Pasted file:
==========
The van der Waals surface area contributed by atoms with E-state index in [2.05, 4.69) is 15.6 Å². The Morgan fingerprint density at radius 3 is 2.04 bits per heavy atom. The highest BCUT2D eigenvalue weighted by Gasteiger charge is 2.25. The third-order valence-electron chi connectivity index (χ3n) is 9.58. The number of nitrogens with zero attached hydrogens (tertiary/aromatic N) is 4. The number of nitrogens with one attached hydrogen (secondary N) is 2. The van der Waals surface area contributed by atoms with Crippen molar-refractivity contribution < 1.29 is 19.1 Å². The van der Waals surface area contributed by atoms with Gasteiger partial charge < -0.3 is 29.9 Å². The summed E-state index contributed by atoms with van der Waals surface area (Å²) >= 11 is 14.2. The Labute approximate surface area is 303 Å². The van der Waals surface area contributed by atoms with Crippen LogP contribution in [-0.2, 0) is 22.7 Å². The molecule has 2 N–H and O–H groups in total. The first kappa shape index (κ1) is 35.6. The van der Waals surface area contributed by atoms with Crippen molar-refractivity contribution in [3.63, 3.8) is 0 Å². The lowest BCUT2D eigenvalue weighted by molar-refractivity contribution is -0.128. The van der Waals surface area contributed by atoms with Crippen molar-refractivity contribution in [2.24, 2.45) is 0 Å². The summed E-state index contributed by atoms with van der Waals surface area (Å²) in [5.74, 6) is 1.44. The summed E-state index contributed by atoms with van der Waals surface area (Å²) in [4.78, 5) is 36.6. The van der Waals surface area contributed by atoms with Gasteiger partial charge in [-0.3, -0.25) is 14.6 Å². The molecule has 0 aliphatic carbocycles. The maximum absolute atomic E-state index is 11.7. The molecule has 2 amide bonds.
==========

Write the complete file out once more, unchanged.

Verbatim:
The van der Waals surface area contributed by atoms with E-state index in [2.05, 4.69) is 15.6 Å². The Morgan fingerprint density at radius 3 is 2.04 bits per heavy atom. The highest BCUT2D eigenvalue weighted by Gasteiger charge is 2.25. The third-order valence-electron chi connectivity index (χ3n) is 9.58. The number of nitrogens with zero attached hydrogens (tertiary/aromatic N) is 4. The number of nitrogens with one attached hydrogen (secondary N) is 2. The van der Waals surface area contributed by atoms with Crippen molar-refractivity contribution < 1.29 is 19.1 Å². The van der Waals surface area contributed by atoms with Gasteiger partial charge < -0.3 is 29.9 Å². The summed E-state index contributed by atoms with van der Waals surface area (Å²) >= 11 is 14.2. The Labute approximate surface area is 303 Å². The van der Waals surface area contributed by atoms with Crippen LogP contribution in [-0.2, 0) is 22.7 Å². The molecule has 2 N–H and O–H groups in total. The first kappa shape index (κ1) is 35.6. The van der Waals surface area contributed by atoms with Crippen molar-refractivity contribution in [3.63, 3.8) is 0 Å². The lowest BCUT2D eigenvalue weighted by molar-refractivity contribution is -0.128. The van der Waals surface area contributed by atoms with Crippen molar-refractivity contribution in [2.24, 2.45) is 0 Å². The summed E-state index contributed by atoms with van der Waals surface area (Å²) in [5.74, 6) is 1.44. The summed E-state index contributed by atoms with van der Waals surface area (Å²) in [4.78, 5) is 36.6. The van der Waals surface area contributed by atoms with Gasteiger partial charge in [-0.3, -0.25) is 14.6 Å². The molecule has 0 aliphatic carbocycles. The maximum absolute atomic E-state index is 11.7. The molecule has 2 amide bonds.